Publications by authors named "Hayat Hage"

3 Publications

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Gene family expansions and transcriptome signatures uncover fungal adaptations to wood decay.

Environ Microbiol 2021 Feb 4. Epub 2021 Feb 4.

INRAE, Aix Marseille Univ, UMR1163, Biodiversité et Biotechnologie Fongiques, Marseille, 13009, France.

Because they comprise some of the most efficient wood-decayers, Polyporales fungi impact carbon cycling in forest environment. Despite continuous discoveries on the enzymatic machinery involved in wood decomposition, the vision on their evolutionary adaptation to wood decay and genome diversity remains incomplete. We combined the genome sequence information from 50 Polyporales species, including 26 newly sequenced genomes and sought for genomic and functional adaptations to wood decay through the analysis of genome composition and transcriptome responses to different carbon sources. The genomes of Polyporales from different phylogenetic clades showed poor conservation in macrosynteny, indicative of genome rearrangements. We observed different gene family expansion/contraction histories for plant cell wall degrading enzymes in core polyporoids and phlebioids and captured expansions for genes involved in signalling and regulation in the lineages of white rotters. Furthermore, we identified conserved cupredoxins, thaumatin-like proteins and lytic polysaccharide monooxygenases with a yet uncharacterized appended module as new candidate players in wood decomposition. Given the current need for enzymatic toolkits dedicated to the transformation of renewable carbon sources, the observed genomic diversity among Polyporales strengthens the relevance of mining Polyporales biodiversity to understand the molecular mechanisms of wood decay.
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http://dx.doi.org/10.1111/1462-2920.15423DOI Listing
February 2021

Conserved white-rot enzymatic mechanism for wood decay in the Basidiomycota genus Pycnoporus.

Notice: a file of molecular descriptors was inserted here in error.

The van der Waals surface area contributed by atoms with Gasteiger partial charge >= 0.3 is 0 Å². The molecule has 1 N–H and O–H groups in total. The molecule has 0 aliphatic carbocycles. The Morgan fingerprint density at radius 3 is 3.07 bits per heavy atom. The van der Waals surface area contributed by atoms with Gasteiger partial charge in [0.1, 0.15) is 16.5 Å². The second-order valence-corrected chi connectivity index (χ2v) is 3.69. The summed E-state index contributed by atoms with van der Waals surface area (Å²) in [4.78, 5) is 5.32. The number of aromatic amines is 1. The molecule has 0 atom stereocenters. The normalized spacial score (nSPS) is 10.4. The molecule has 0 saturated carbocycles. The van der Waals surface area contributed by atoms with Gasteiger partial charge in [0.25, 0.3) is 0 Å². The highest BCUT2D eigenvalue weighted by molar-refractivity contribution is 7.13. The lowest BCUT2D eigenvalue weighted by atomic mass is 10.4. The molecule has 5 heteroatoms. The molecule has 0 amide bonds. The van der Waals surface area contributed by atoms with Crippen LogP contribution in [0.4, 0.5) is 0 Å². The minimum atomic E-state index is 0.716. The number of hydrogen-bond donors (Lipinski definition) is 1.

DNA Res 2020 Apr;27(2)

INRAE, UMR1163, Biodiversity and Biotechnology of Fungi, Aix Marseille University, 13009 Marseille, France.

White-rot (WR) fungi are pivotal decomposers of dead organic matter in forest ecosystems and typically use a large array of hydrolytic and oxidative enzymes to deconstruct lignocellulose. However, the extent of lignin and cellulose degradation may vary between species and wood type. Here, we combined comparative genomics, transcriptomics and secretome proteomics to identify conserved enzymatic signatures at the onset of wood-decaying activity within the Basidiomycota genus Pycnoporus. We observed a strong conservation in the genome structures and the repertoires of protein-coding genes across the four Pycnoporus species described to date, despite the species having distinct geographic distributions. We further analysed the early response of P. cinnabarinus, P. coccineus and P. sanguineus to diverse (ligno)-cellulosic substrates. We identified a conserved set of enzymes mobilized by the three species for breaking down cellulose, hemicellulose and pectin. The co-occurrence in the exo-proteomes of H2O2-producing enzymes with H2O2-consuming enzymes was a common feature of the three species, although each enzymatic partner displayed independent transcriptional regulation. Finally, cellobiose dehydrogenase-coding genes were systematically co-regulated with at least one AA9 lytic polysaccharide monooxygenase gene, indicative of enzymatic synergy in vivo. This study highlights a conserved core white-rot fungal enzymatic mechanism behind the wood-decaying process.